Wright obeyed Luckey’s order to get out. But as Luckey was handcuffing him, Wright pulled away and got back in. As Luckey held onto Wright, Potter said “I’ll tase ya.” The video then shows Potter, holding her handgun in her right hand and pointing it at Wright. Again, Potter said, “I’ll tase you,” and then two seconds later: “Taser, Taser, Taser.” One second later, she fired a single bullet into Wright’s chest.

“(Expletive)! I just shot him. ... I grabbed the wrong (expletive) gun,” Potter said. A minute later, she said: “I’m going to go to prison.”

Prosecutors allege that Potter committed first-degree manslaughter by causing Wright’s death while committing a misdemeanor crime, namely recklessly handling a gun, when death was reasonably foreseeable. The second-degree manslaughter count alleges that she acted with culpable negligence. Neither charge requires the intent to kill.

Prosecutors suggested in pretrial filings that Potter should not have even used her Taser. Police probably could have found Wright later so the officers should have let him drive away, they suggested.

Experts agree that drawing a firearm instead of a stun gun is rare. To avoid confusion, officers typically carry their stun guns on their weak sides, by their nondominant hand, and away from handguns carried on their strong side. That’s how Brooklyn Center officers are trained and how Potter had her duty belt arranged. And there are several obvious differences between the two weapons. For one thing, a Taser is yellow. A Glock is all black.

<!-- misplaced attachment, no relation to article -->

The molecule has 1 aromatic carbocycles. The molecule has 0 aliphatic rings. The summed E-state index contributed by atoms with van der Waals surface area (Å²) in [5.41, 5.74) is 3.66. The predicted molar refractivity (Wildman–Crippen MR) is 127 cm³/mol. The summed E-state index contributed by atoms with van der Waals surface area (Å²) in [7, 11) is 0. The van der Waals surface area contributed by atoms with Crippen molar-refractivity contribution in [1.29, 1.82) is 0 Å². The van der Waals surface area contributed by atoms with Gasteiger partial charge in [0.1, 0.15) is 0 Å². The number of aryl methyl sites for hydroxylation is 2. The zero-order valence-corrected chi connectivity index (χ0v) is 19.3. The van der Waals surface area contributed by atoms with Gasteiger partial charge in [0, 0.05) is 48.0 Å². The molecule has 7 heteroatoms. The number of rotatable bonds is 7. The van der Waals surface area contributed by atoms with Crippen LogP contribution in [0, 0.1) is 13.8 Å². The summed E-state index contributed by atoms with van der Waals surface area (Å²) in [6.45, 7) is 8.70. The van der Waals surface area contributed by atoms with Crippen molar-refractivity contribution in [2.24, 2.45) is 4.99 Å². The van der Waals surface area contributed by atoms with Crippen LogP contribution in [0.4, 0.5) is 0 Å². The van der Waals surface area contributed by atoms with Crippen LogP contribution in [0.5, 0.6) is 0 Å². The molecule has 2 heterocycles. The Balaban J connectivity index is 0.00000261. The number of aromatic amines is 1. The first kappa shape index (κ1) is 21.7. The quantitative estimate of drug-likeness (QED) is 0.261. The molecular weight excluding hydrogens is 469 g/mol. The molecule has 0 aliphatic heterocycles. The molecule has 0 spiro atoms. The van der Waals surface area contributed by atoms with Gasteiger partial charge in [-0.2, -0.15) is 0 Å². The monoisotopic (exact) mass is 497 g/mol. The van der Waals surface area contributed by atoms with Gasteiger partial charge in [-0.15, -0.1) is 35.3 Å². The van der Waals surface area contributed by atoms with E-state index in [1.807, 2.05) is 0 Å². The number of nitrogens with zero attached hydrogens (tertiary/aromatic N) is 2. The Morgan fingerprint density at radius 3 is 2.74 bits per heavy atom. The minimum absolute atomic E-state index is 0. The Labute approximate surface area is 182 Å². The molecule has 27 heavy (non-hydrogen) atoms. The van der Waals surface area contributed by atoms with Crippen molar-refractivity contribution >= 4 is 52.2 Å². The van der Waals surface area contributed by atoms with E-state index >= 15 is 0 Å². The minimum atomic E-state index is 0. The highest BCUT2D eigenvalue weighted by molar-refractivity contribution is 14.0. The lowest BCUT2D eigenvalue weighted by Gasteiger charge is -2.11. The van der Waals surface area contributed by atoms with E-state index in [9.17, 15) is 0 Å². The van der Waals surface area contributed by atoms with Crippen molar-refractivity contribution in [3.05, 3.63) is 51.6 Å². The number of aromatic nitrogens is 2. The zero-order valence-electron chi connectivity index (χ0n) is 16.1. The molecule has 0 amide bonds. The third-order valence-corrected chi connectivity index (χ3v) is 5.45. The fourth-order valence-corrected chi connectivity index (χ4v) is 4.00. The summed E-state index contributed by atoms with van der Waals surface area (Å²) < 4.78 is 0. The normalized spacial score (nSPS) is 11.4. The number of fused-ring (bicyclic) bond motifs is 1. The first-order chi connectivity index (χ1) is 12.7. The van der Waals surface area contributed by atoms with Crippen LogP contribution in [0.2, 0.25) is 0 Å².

Joe Friedberg, a local defense attorney who isn’t connected to the case, said Wright’s attempt to drive off when Officer Johnson was partly inside the car would have been sufficient grounds for Potter to shoot and kill him intentionally — and that is enough to acquit, he said.

Mike Brandt, another local defense attorney not connected with the case, saw it differently. He said it’s clear Potter mishandled a firearm — an element of the first-degree manslaughter charge — though the jury might struggle with whether she did so recklessly. The “culpable negligence,” or taking an unreasonable risk, is easier to prove, making second-degree manslaughter more likely, Brandt said.

In one of the best-known cases of grabbing a gun instead of a Taser, a transit officer in Oakland, California, killed 22-year-old Oscar Grant in 2009. Johannes Mehserle was sentenced to two years in prison for involuntary manslaughter.